Jewish Holidays: An Overview

by Dr. Michael L. Williams · Print Print · Email Email

Many years ago, as a new believer, I had the opportunity as a nurse to take care of a highly esteemed Rabbi that had surgery. Since I was personally assigned to him, we had many hours to talk and to my delight, he enjoyed talking about Scripture. One topic we spent time talking about was the topic of the Jewish holidays. Even in my fresh Christian mind, I immediately saw the connections between the feasts and God’s plan for humanity through Christ. This made me appreciate how God reveals His plan for humanity in so many ways. An overview of Jewish holidays will help us to understand part of God’s plan.

What are common Jewish holidays?

The Jewish holidays (sometimes called feasts) can be separated into two general categories: Those that are primarily observations of historic events and those that were given by God in the law as part of a sacred Jewish calendar. The first category of holidays that are observations of historic events are as follows:

Purim: A holiday that is celebrated 30 days before Passover to commemorate the defeat of a plot to exterminate the Jewish people while they were living in Persia. It is celebrated with public readings of the book of Esther while blotting out the villains name for the story line. It is known in Jewish circles as a popular holiday celebrated with costume parties, eating fruit-filled triangular cookies, and drinks (1). 

Chanukkah: A holiday that is celebrated to commemorate the re-dedication of the Temple after it was defiled by the Greeks. It is celebrated by lighting candles over a period of eight days to remember a miraculous event when there was only enough oil for a Menorah to burn for one day, but instead, the oil lasted eight days, giving the Jews time to prepare more oil. During this time, fried food is eaten and dreidels, commonly known as a top are played with (2). 

Jewish Holidays

The second category of holidays that were given by God in the law as part of a sacred Jewish calendar that has historical significance along with a spiritual or prophetic significance. These seven holidays occur on specific dates in the first seven months of the sacred Jewish calendar. This calendar is synchronized with the lunar cycles and any changes to the calendar to accommodate for the lunar cycles are made outside of this seven month time period. By doing this, the specific number of days between these feasts always remain the same. The first four occur in the spring and the last four occur in the fall. These holidays, in order, are as follows:

Passover: Also known as Pesach, is a holiday that is celebrated to commemorate God’s protection of the Jews and freedom from the plague of death at the end of over 400 years as slaves in Egypt (Exodus 1-15) (3). It is observed on the first full moon of the Biblical year as a feast of freedom. It was celebrated by sacrificing a lamb and painting the top and sides of the doors with the blood so that death would pass over that house and all who lived inside. It was later celebrated by sacrificing a lamb and eating the meat as part of a meal known as a Passover Seder. This feast was literally fulfilled by Christ, who was sacrificed for the sins of the world as our Passover lamb so that death would pass over those who have trusted Him as their Savior.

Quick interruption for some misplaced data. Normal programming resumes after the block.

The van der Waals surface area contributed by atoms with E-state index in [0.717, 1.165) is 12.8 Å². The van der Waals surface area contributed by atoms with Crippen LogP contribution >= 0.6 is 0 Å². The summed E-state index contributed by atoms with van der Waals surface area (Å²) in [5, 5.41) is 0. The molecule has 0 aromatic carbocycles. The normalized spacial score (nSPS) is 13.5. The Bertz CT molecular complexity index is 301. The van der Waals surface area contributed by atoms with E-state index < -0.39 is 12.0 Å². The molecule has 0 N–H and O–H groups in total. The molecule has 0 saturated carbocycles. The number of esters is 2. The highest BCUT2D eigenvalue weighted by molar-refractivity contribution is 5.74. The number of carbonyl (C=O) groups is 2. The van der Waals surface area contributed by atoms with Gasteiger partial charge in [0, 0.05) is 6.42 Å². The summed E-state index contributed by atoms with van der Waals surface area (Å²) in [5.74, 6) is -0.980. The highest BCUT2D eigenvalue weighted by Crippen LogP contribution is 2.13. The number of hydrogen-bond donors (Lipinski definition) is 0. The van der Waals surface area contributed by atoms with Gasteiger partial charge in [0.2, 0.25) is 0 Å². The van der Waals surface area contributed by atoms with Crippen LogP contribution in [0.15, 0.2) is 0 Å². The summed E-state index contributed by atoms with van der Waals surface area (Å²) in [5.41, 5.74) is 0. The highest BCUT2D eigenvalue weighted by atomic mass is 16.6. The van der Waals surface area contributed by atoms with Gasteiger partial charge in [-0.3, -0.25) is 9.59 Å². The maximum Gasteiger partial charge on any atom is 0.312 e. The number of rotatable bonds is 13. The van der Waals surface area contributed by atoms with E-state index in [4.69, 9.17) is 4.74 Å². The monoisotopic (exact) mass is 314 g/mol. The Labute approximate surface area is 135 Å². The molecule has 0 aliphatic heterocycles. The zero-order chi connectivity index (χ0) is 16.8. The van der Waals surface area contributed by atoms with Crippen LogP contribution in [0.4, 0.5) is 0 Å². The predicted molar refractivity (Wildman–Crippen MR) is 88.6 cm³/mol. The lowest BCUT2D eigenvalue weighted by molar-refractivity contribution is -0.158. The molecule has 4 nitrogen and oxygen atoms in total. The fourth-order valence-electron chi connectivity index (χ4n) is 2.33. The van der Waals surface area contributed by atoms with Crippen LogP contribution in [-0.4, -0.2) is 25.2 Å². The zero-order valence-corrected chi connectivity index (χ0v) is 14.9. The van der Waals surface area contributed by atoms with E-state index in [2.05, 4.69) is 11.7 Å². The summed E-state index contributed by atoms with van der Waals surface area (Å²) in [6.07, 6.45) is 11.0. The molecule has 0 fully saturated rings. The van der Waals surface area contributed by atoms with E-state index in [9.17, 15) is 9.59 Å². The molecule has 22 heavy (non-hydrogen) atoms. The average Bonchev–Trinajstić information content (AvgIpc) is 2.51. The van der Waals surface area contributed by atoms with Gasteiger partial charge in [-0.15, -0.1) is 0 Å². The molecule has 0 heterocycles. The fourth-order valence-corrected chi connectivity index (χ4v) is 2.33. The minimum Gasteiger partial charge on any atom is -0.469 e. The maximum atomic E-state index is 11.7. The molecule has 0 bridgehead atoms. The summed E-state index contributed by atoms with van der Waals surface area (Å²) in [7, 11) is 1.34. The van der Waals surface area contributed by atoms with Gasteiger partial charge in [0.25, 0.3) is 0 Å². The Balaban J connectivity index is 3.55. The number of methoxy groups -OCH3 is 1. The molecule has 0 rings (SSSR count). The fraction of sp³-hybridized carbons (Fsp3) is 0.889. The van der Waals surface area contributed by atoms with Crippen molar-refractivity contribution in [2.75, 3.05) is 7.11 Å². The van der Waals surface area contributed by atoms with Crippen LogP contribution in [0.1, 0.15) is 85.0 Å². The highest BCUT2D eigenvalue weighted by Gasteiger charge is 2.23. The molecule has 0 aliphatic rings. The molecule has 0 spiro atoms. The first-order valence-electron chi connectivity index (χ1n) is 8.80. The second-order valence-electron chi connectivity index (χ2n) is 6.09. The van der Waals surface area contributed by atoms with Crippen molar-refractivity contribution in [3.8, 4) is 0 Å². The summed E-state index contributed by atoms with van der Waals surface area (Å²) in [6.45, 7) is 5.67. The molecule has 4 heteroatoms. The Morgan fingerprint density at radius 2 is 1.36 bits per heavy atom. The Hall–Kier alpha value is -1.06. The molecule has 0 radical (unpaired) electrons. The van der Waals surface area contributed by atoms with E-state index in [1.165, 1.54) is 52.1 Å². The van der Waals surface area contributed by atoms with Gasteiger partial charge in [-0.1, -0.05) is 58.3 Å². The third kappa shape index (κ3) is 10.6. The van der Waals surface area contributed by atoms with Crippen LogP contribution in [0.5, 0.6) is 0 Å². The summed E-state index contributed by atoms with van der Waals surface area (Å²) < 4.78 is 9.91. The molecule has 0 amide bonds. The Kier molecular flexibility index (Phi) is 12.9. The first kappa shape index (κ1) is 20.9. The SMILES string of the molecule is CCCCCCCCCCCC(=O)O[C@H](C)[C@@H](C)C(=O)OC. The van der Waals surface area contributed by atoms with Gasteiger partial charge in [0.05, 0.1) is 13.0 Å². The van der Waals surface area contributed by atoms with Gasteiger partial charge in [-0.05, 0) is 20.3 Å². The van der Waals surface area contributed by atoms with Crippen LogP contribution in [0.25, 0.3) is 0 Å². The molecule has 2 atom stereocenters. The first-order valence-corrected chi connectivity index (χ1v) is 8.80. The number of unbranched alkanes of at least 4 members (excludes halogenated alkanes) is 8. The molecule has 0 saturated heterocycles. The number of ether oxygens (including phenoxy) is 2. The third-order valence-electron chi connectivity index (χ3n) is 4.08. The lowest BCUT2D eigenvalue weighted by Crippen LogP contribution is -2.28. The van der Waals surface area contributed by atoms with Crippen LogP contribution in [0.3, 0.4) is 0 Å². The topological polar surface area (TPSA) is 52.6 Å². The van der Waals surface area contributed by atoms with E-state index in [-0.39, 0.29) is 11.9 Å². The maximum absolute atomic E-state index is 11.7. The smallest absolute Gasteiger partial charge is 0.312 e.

The Feast of Unleavened Bread: This feast starts at the same time as Passover, but continues for seven days as commanded by God in Exodus 12:15-20 (4). During this time, no grain based bread with leavening or yeast was eaten. Instead, unleavened bread, or matzo, was eaten and recognized as the bread of affliction (Deuteronomy 16:3) to commemorate leaving Egypt quickly without allowing time for their bread to rise. Since the Bible compares leavening to sin, this feast represents the purging of sin from our lives (1 Corinthians 5:6-8). This feast was literally fulfilled by Christ when He purged us of our sins (Hebrews 1:1-3; Hebrews 9:19-22; Hebrews 10:1-6).

The Feast of Firstfruits: This feast was observed on the first day of the week, Sunday, after the Passover. This day is also the day the Israelites first stepped foot on the opposite shore of the Red Sea as the “first fruits” out of Egypt (Exodus 14:21-31) (5). Later God commanded the Israelites to perform a sacrifice of the first ripened grains of the winter barley crop as the beginning of the harvest (Leviticus 23:9-14). This feast was literally fulfilled by Christ on the day of His resurrection as the “first fruits” from the dead by the Holy Spirit (Romans 8:23; 1 Corinthians 15:20-23: James 1:18).

The Feast of Weeks: This feast, known as Shavuot, was observed on a Sunday, seven weeks after the Feast of Firstfruits (Leviticus 21:15-21) (6). This 50-day period is also where it got the name Pentecost, meaning 50 days. It is observed as the day that the Lord gave the Israelites the law at Mount Sinai, seven weeks after arriving on the opposite shore of the Red Sea (Firstfruits). This feast was literally fulfilled seven weeks after the resurrection of Jesus when the “Promise of the Father”, the Holy Spirit, was given to believers to write the law on their hearts (Acts 1:4; Acts 2:33).